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Another Biblioteca Art Mystery Solved

By Debra Broussard

As many of you have been following in Atencion, the Biblioteca Pública de San Miguel de Allende has taken huge strides to register and identify artwork located throughout the library. In a storage room in the library, we located a number of very interesting large-scale works by the artist Troy Bel-Jon.

Her works are on metal canvases. Some were created using abrasive materials to paint wonderfully imaginative scenes. Others are painted and collaged. The reflection of the colors emanating from the metal canvases is eternally fresh and modern. Some depict images of Mexican-related themes, and others are more abstract, yet capture underlying organic themes. With a bit of sleuthing, we were able to locate Troy Bel-Jon’s daughter, Rhea Bel-Jon Calkins, and learned that Rhea and her sister, Athena Bel-Jon DeBonis, donated these works to the Biblioteca with the understanding that several would be displayed in the Biblioteca and the others would be sold to help to fund the proper mounting and lighting of these works.

The documentation of these artworks is a work-in-progress. Our gratitude goes to the Bel-Jon sisters for this generous gift. Rhea shared a brief biography of her mother, which is reprinted here in part.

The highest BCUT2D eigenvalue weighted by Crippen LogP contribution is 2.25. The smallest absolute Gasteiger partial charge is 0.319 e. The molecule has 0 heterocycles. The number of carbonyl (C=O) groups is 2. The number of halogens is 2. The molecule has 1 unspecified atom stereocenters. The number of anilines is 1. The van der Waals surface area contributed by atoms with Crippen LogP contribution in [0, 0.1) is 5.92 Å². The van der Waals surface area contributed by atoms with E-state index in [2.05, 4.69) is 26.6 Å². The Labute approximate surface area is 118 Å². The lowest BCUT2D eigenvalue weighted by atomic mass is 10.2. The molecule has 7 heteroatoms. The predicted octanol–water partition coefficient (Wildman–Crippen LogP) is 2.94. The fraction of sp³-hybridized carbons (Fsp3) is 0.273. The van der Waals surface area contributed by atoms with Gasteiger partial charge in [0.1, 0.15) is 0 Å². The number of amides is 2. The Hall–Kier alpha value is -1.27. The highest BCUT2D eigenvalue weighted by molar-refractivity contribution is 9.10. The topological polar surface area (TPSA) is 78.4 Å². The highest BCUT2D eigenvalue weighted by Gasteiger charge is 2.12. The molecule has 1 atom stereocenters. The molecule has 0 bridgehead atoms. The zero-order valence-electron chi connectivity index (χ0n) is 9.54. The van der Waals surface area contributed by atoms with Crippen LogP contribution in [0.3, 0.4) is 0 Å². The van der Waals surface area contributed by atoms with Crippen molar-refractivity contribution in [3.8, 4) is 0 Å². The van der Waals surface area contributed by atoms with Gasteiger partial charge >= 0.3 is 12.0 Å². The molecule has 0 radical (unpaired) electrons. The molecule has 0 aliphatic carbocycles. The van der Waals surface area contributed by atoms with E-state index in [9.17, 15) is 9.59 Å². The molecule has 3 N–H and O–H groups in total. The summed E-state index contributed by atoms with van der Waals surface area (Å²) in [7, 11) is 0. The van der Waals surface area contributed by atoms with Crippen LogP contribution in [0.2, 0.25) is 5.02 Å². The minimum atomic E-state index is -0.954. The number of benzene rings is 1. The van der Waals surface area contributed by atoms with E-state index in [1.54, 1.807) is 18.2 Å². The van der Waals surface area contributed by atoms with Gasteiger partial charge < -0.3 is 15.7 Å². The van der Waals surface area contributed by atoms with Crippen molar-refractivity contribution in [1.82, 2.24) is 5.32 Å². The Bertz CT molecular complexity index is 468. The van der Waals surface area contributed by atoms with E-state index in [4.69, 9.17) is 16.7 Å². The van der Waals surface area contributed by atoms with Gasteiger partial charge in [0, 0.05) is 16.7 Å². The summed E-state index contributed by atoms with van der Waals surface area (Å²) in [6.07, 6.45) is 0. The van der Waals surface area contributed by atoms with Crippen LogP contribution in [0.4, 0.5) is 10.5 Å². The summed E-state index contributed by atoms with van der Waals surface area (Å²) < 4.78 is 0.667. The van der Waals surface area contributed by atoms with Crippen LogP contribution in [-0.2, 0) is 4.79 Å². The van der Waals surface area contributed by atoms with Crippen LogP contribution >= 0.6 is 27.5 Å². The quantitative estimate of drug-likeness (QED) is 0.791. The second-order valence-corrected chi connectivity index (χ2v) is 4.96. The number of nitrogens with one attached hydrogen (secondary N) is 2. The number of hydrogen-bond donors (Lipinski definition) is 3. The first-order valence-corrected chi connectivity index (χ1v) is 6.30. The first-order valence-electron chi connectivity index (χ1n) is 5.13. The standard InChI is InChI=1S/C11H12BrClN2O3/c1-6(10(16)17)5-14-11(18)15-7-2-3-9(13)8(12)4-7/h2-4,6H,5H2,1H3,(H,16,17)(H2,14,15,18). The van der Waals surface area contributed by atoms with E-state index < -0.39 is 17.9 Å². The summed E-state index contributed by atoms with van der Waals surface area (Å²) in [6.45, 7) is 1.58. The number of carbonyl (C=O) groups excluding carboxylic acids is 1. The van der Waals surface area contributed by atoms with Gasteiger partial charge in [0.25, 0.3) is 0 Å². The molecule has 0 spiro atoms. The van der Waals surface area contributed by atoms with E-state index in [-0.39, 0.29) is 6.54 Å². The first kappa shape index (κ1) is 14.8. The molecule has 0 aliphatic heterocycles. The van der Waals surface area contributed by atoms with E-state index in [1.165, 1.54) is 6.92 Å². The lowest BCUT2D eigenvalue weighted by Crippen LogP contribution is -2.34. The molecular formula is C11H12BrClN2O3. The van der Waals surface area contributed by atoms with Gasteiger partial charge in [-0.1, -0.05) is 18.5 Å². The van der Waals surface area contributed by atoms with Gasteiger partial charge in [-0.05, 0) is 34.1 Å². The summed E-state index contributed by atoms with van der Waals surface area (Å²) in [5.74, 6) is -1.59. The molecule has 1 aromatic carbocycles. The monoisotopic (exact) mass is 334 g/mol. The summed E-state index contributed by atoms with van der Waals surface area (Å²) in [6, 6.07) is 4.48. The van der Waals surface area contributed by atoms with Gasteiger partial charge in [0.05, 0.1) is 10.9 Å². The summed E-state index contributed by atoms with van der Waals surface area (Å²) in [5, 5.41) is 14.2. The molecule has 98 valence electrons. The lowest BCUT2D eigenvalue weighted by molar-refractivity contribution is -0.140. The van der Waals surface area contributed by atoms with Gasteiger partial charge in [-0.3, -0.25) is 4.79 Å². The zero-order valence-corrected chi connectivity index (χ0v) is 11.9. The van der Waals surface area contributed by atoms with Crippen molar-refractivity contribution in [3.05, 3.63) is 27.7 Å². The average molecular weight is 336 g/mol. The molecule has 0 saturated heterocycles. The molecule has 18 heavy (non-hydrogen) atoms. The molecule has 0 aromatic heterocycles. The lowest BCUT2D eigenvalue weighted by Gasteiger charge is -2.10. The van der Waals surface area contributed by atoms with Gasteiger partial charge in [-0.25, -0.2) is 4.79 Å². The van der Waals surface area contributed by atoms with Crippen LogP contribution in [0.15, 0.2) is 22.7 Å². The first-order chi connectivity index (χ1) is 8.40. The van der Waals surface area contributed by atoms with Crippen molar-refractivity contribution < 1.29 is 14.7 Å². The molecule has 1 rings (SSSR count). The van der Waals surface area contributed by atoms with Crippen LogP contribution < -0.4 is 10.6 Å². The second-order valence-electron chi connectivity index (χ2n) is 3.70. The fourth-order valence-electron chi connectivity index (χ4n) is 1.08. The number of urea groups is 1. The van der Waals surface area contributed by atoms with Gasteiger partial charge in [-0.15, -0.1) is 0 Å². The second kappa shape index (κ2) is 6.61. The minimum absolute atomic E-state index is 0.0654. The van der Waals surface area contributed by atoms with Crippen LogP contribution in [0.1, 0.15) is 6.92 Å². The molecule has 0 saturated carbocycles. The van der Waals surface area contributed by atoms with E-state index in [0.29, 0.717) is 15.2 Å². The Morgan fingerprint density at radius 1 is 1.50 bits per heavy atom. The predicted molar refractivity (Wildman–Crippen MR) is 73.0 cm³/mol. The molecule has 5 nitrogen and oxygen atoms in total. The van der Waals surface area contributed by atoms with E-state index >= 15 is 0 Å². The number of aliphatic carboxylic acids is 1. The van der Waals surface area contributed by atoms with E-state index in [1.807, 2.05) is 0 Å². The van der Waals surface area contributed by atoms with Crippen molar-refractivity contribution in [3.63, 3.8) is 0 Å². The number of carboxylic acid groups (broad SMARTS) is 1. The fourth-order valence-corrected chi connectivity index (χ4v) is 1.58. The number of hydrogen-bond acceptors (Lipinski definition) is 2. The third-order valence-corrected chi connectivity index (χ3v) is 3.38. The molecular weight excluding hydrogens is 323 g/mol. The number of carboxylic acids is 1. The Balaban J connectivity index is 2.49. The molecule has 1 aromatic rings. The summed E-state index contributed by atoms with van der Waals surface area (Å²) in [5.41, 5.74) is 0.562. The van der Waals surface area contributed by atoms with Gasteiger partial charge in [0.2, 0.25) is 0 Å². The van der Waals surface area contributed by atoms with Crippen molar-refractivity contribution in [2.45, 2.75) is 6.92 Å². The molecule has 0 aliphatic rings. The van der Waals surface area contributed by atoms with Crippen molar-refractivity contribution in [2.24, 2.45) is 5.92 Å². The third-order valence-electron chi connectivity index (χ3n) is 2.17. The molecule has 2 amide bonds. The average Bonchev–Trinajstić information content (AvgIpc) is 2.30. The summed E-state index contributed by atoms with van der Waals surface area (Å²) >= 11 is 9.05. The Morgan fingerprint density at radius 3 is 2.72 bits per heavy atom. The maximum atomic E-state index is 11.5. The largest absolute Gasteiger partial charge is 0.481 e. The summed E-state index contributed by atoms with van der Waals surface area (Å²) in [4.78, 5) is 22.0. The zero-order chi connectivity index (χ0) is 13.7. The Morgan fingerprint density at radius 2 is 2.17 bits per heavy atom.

Troy Bel-Jon

1920–2003

During Troy Bel-Jon’s extraordinary life, she was a driving force and collaborator in Nikos Bel-Jon’s metal mural studios in San Francisco and New York and was herself commissioned to create numerous metal murals and patterned metal installations in her own New York studio. She went on to create hundreds of works of art, combining classical techniques and metal murals after closing her professional studios.

Originally from Missouri, Troy met Greek-born artist Nikos Bel-Jon in Hollywood in 1946, where she was working at Columbia Studios and he was working as a set artist for Fox Studios. These talented, beautiful people were instantly drawn to each other. They married in 1947.

Nikos Bel-Jon’s untimely death in August 1966 left Troy with debts, unfinished commissions, and two daughters. Never to be daunted, Troy went ahead and finished the outstanding commissions herself. In the 12 years after Nikos Bel-Jon’s death, Troy Bel-Jon created 22 murals and 17 patterned metal commissions.

From 1978 until her death in 2003, Troy Bel-Jon focused on her art for herself and no one else—no clients, no galleries, no representatives, no one but herself and her art. She also began to travel and then discovered her future love––San Miguel. She eventually sold her home in New York and moved to San Miguel in 1986, where she thrived. Troy became a very private artist in San Miguel. Under duress, she participated in a few joint exhibits at Bellas Artes and La Cucaracha. She opened her private studio to the public during an art walk for only one evening. For the most part, she kept her art to herself and her circle of friends and sought no recognition from the public. She spent most of her later life perfecting her various experiments on metal.

Troy was advised by her doctor that a move to sea level would greatly prolong her life, but she would not even begin thinking of her life without San Miguel. She continued to create art until her death in her home in San Miguel on September 13, 2003.

 

 

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